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Polling Memo: What you need to know about the latest Democracy Corps
NRCC | June 24, 2013

Democracy Corps: What You Should Know

Last week, Democracy Corps touted their first Battleground poll of the 2014 cycle, convinced the data shows “Democrats could at least replicate the net gain of 8 seats they achieved in 2012.”1

The question is, does it really?

When looking through the poll, Democracy Corps contradicts themselves and asks rather misleading questions on multiple occasions.  They compare out of context and load questions in a way that makes the results completely unreliable.  How? Let’s start with the generic ballot.

Across all 80 battleground districts, Republicans hold a 2 point lead over democrats on the generic ballot for Congress.  Democracy Corps highlights the fact that Republicans were at the “same margin at this point as in 2007 and Democrats in 2009 when both lost big.”

DemCorps Slide 13 small
First, ’07 leads up to a presidential.  This is a midterm.  Second, if they’re suggesting Republicans being up 5 points on the generic ballot in their most vulnerable seats is a foreshadowing of ’09 when Democrats were up 6 in their toughest seats, yet lost 90% of them, well that’s plain wrong.

Still looking at the generic ballot, Democracy Corps also goes on to say “GOP members [are] more vulnerable than past cycles when [they] lost at least 44% of seats.”  However, if we look at those historical numbers, in July ’07 Democrats were up 2 in targeted Republican seats, 45%-43%.  In July ’11, Democrats were up 1, 46%-45%.  Today, Republicans lead the generic democrat by 1 point, 43%-42% respectively.  More vulnerable?  You do the math there.

DemCorps Slide 14 small
Turning to the motive ballot, see question 37.  Here they ask respondents to choose between the following:  “I want [HOUSE INCUMBENT] to try and work with President Obama to address our country’s problems OR I want [HOUSE INCUMBENT] to try to stop President Obama from advancing his agenda for the country.”  This is Democracy Corps’ version of the Republican coined “motive” ballot.  The difference?  While Republicans stick to a straight up or down question, asking voters if they prefer a republican who will act as a check and balance to Obama or a democrat who will help Obama pass his agenda, Democracy Corps loads the question, using more positive wording in the first option.  If you give someone the option of working to fix the nation’s problems, chances are they’ll want to do so.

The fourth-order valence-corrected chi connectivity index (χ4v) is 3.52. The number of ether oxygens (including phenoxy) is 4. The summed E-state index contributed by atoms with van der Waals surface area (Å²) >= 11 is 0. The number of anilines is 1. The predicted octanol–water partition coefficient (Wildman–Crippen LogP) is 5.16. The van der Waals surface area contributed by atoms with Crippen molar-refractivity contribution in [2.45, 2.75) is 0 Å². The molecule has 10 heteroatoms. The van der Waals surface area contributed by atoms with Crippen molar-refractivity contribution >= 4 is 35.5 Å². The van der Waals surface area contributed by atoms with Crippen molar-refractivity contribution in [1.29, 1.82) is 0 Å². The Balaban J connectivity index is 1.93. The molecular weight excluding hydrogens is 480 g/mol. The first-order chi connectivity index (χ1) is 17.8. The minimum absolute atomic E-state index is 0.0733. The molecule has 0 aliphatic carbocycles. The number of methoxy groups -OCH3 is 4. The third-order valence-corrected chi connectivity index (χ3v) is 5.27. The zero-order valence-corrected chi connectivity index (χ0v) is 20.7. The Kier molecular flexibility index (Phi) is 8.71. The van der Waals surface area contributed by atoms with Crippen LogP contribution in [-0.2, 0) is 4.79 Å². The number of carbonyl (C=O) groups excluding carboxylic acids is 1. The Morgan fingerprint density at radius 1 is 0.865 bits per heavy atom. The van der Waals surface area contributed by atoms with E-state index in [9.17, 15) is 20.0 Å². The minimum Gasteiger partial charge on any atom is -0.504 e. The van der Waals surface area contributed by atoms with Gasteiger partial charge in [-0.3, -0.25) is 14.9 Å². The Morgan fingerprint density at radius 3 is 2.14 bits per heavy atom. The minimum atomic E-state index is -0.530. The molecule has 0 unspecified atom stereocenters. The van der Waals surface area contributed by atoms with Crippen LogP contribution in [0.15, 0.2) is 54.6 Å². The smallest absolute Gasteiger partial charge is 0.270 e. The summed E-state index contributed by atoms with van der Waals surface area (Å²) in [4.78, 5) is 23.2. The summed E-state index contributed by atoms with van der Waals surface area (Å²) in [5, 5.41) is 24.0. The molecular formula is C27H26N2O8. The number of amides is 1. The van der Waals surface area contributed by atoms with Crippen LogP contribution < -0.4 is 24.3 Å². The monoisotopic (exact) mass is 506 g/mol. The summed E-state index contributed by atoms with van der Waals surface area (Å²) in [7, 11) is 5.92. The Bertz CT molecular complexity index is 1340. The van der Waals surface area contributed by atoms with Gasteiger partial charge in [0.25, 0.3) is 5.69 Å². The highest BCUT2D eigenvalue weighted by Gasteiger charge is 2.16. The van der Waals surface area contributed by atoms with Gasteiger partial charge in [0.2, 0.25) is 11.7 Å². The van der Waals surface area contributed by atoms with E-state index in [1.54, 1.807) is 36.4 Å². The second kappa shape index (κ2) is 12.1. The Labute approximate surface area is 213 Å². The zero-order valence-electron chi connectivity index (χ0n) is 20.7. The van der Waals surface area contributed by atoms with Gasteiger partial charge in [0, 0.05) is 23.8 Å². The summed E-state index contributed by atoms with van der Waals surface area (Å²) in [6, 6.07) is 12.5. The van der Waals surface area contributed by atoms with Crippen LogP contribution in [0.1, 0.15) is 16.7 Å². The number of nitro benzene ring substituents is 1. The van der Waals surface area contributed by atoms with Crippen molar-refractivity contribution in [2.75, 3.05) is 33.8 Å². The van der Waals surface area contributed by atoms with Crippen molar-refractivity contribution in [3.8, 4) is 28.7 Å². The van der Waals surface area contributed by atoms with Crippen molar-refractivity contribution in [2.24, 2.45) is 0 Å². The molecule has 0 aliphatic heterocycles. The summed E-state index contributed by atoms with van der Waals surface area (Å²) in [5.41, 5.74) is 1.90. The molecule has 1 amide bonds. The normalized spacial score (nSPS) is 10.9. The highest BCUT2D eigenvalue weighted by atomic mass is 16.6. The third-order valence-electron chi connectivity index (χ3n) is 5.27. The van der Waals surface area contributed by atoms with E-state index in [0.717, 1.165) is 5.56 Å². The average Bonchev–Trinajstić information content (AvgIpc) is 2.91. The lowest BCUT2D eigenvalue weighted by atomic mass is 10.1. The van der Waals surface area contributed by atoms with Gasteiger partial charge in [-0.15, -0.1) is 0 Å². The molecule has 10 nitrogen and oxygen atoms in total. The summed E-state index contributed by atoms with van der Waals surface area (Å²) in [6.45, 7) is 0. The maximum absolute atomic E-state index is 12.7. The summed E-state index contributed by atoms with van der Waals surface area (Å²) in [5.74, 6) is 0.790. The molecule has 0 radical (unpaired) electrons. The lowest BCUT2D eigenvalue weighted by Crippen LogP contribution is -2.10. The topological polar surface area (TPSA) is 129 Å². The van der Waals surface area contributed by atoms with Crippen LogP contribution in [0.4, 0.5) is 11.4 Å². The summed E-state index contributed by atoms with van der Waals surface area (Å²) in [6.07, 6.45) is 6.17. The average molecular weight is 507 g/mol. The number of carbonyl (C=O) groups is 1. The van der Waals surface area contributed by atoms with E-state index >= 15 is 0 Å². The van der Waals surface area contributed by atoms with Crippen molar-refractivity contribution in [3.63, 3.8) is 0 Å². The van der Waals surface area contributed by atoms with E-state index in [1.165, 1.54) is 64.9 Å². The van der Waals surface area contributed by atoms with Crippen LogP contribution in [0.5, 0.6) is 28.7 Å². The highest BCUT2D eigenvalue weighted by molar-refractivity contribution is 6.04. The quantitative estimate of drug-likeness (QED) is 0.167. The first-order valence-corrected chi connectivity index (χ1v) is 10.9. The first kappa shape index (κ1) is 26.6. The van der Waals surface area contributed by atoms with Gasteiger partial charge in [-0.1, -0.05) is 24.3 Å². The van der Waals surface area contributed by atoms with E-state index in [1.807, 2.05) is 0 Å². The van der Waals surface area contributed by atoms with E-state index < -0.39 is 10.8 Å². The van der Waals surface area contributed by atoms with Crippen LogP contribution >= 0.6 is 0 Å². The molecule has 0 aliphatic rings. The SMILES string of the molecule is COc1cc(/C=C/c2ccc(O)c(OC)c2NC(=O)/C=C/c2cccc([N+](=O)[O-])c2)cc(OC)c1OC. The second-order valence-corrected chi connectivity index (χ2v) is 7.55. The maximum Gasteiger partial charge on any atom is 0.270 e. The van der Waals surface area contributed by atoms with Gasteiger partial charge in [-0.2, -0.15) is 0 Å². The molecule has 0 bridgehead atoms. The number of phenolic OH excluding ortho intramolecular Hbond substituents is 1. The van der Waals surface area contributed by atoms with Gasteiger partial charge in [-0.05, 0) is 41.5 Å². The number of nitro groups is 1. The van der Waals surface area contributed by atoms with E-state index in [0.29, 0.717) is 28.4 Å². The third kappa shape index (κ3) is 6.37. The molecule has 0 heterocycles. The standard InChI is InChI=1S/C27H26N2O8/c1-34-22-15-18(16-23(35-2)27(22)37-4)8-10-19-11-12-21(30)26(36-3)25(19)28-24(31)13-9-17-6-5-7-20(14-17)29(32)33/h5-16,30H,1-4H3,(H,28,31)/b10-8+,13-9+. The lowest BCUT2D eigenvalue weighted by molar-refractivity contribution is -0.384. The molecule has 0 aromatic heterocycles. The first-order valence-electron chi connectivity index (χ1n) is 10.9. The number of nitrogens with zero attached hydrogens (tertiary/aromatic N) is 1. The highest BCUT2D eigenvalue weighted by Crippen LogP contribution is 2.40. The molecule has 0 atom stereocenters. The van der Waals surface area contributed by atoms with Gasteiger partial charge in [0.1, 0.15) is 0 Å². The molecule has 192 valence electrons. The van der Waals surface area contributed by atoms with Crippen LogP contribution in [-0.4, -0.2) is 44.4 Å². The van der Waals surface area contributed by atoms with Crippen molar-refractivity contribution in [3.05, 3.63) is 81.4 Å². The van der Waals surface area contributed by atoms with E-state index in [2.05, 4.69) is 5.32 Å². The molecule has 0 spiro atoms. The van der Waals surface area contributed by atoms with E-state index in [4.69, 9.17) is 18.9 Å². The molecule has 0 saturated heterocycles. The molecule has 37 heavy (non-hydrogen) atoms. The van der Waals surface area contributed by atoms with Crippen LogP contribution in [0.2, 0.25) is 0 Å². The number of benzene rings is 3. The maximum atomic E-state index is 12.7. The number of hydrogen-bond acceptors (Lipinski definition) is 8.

As David Wasserman put it, “Democracy Corps produces some of the highest quality, most in-depth data available to congressional race watchers that exists.  That’s still true here, but the pollsters’ memo’s pronouncement that ‘there is every reason to believe Republicans will have a reduced majority after 2014’ is contradicted by the underlying data.”2

Republicans are in good shape on the generic ballot when looking at it in a historical context and the fact that democrats have to load their questions to get better results is indicative of just how much of a stretch a 2014 Democratic majority might be.


POLLSTER: Greenberg Quinlan Rosner Research for Democracy Corpos

DATE: Conducted 6/6-12/2013

SAMPLE: Sampled 1,250 Likely 2014 Voters in 80 Battleground Districts; MoE ±2.77%

SOURCE: Questionnaire: http://www.democracycorps.com/attachments/article/946/dcor.bg.fq.061313.public.pdf Charts: http://www.democracycorps.com/attachments/article/946/dcor.bg.graphs.062013.v6.pdf

 1 http://www.democracycorps.com/attachments/article/946/dcor%20bg%20memo%20062113%20FINAL.pdf

2 “Democrats’ Own Survey Seems to Suggest 2014 GOP Gains,” House Overview by David Wasserman, 6/20/2013

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